As February comes to a close, it’s still not clear what might happen with tax reform given the fluid status of the Build Back Better Act. But that doesn’t mean we can’t approach the tax season with enthusiasm for helping philanthropic individuals and families achieve their goals for improving the quality of life in McHenry County. According to a 2021 Harris Insights & Analytics survey, 60% of Americans are expecting their taxes to go up in the next four years. And most of them are looking for ways to minimize taxes now, rather than waiting for retirement.
With that in mind, we are here to help you more easily start conversations with your clients about their philanthropic plans by raising the issue not in a vacuum, but within the context of their families, their businesses, and a charitable giving marketplace that continues to deliver twists and turns.
“The greatest wealth transfer in modern history has begun,” according to a mid-2021 report in the Wall Street Journal. And, with tax reform’s big bite into estate values off the table, at least for now, many of your older clients may be thinking seriously about their legacies.
And these legacies will be significant. As of March 31, 2021, according to data collected by the Federal Reserve, Americans in their 70s and older had a total net worth reaching almost $35 trillion. By 2042, an estimated $70 trillion will change hands, including an estimated $9 trillion flowing to charities, according to research conducted by Cerulli Associates, a research and consulting firm specializing in asset management and distribution trends worldwide.
As you advise an older client, an important part of the conversation will be to determine the best charitable giving vehicles to achieve your client’s community goals, particularly evaluating the potential role of a donor-advised fund or private foundation. Increasingly, your clients are learning about their options in mainstream media and likely have a greater level of awareness about charitable giving options than ever before, especially in the wake of the recent twists and turns concerning potential tax reform.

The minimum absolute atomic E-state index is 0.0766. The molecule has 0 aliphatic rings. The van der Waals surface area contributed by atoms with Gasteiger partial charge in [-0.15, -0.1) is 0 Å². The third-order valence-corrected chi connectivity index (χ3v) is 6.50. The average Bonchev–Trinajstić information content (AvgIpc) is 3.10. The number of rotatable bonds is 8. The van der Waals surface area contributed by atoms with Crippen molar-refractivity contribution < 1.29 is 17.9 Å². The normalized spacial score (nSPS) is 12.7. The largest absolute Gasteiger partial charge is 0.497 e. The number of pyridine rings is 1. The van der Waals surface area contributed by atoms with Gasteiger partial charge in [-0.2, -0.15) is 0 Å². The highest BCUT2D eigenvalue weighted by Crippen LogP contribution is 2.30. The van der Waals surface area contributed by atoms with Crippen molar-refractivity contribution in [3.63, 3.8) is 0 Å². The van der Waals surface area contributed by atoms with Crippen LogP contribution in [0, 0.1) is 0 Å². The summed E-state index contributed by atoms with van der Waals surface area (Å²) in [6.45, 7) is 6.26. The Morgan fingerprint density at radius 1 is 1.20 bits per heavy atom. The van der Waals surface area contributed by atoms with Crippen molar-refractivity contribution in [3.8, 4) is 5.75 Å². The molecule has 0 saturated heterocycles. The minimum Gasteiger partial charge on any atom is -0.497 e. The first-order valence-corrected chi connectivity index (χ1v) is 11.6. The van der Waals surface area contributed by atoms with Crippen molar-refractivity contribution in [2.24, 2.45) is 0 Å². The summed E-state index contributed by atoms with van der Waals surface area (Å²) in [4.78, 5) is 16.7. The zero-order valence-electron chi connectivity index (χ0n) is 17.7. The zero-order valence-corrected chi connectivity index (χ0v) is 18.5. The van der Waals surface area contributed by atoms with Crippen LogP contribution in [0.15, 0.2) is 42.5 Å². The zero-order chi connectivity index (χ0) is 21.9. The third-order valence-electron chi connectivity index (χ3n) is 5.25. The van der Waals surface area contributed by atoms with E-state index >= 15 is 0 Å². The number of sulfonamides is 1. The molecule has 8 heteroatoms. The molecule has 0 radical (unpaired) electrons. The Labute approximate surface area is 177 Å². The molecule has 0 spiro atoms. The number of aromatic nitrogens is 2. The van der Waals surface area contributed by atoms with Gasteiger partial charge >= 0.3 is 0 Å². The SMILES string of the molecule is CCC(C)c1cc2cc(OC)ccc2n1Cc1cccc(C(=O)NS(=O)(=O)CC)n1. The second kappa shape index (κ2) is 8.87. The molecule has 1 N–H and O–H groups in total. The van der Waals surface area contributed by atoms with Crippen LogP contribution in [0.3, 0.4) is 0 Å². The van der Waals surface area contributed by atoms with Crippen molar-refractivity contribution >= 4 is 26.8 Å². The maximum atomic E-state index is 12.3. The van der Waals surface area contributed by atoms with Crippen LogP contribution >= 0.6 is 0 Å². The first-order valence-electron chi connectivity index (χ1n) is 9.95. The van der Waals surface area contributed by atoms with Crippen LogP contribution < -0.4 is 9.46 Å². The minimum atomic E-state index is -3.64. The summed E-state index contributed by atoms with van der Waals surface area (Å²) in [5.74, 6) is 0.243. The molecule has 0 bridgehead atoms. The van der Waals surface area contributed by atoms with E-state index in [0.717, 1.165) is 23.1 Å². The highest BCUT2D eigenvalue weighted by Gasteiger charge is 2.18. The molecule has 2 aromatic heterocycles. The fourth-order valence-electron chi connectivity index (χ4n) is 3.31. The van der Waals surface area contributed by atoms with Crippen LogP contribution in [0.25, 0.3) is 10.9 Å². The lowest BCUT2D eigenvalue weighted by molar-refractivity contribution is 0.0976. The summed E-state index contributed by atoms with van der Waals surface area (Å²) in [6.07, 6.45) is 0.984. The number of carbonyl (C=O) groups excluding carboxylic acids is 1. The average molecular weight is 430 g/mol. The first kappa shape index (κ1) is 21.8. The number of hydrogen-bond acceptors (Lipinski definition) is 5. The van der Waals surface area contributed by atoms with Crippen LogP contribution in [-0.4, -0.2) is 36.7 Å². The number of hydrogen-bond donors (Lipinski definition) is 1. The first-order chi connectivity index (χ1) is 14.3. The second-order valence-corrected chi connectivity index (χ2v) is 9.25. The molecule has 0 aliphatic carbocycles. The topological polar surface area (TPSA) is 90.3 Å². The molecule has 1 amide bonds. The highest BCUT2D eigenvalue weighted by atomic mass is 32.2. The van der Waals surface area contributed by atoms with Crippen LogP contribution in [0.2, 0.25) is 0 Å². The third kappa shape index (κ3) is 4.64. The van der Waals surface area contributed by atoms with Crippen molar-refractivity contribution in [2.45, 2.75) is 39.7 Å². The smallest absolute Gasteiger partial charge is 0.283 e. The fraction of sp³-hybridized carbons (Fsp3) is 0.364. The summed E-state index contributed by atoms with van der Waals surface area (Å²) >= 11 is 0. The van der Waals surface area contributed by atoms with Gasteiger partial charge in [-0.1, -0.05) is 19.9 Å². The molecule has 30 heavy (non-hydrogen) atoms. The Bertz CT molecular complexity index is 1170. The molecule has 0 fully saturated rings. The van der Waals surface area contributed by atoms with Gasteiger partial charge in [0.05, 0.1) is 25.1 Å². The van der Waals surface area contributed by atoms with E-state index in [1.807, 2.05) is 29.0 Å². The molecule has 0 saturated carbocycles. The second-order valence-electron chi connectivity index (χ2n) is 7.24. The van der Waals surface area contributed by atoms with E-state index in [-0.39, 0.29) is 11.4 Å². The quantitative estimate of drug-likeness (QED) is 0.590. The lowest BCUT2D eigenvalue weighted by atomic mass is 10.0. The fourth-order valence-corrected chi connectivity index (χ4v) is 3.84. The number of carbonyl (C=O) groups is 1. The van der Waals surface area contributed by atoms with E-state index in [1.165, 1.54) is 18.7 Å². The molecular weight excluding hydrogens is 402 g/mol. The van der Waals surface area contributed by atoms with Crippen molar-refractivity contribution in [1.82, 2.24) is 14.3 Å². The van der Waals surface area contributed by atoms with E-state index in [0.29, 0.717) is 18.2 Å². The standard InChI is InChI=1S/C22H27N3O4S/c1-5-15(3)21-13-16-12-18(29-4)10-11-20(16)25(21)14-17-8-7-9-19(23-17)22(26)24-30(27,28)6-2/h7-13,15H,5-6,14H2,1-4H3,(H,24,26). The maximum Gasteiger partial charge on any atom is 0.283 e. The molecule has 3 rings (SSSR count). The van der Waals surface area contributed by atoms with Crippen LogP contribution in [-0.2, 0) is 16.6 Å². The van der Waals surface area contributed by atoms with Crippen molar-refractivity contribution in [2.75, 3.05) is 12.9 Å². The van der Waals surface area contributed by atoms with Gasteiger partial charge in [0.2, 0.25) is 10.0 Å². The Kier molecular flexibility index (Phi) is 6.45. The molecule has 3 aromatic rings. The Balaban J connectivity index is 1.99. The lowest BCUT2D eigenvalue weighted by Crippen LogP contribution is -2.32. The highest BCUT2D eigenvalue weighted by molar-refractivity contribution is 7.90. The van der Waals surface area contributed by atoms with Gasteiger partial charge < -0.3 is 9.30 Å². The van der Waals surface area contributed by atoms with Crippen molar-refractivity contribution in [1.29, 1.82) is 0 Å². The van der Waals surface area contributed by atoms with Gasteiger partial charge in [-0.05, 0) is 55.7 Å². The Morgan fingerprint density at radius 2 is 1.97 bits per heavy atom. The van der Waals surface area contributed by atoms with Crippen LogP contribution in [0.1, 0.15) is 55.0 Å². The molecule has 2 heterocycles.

Here are key points to keep handy for those conversations (as you pick up the phone to call the The Foundation!):
–A donor-advised fund at The Foundation costs nothing to set up, and ongoing fees are minimal.
–A donor-advised fund can be created quickly–usually within a week. A private foundation, by contrast, requires establishing a legal entity through state and IRS filings.
–Donating hard-to-value assets to a donor-advised fund delivers better tax benefits (deduction of fair market value) than a gift of the same assets to a private foundation (deduction of cost basis).
–Ongoing operations of a donor-advised fund through The Foundation are very easy, with no tax filings required.
Finally, remind your clients that the best time to set up their philanthropic plans really is right now. By being proactive, your client has nothing to lose and everything to gain in ensuring that their charitable wishes are carried out.
The team at The foundation is a resource and sounding board as you serve your philanthropic clients. We understand the charitable side of the equation and are happy to serve as a secondary source as you manage the primary relationship with your clients. This email is provided for informational purposes only. It is not intended as legal, accounting, or financial planning advice.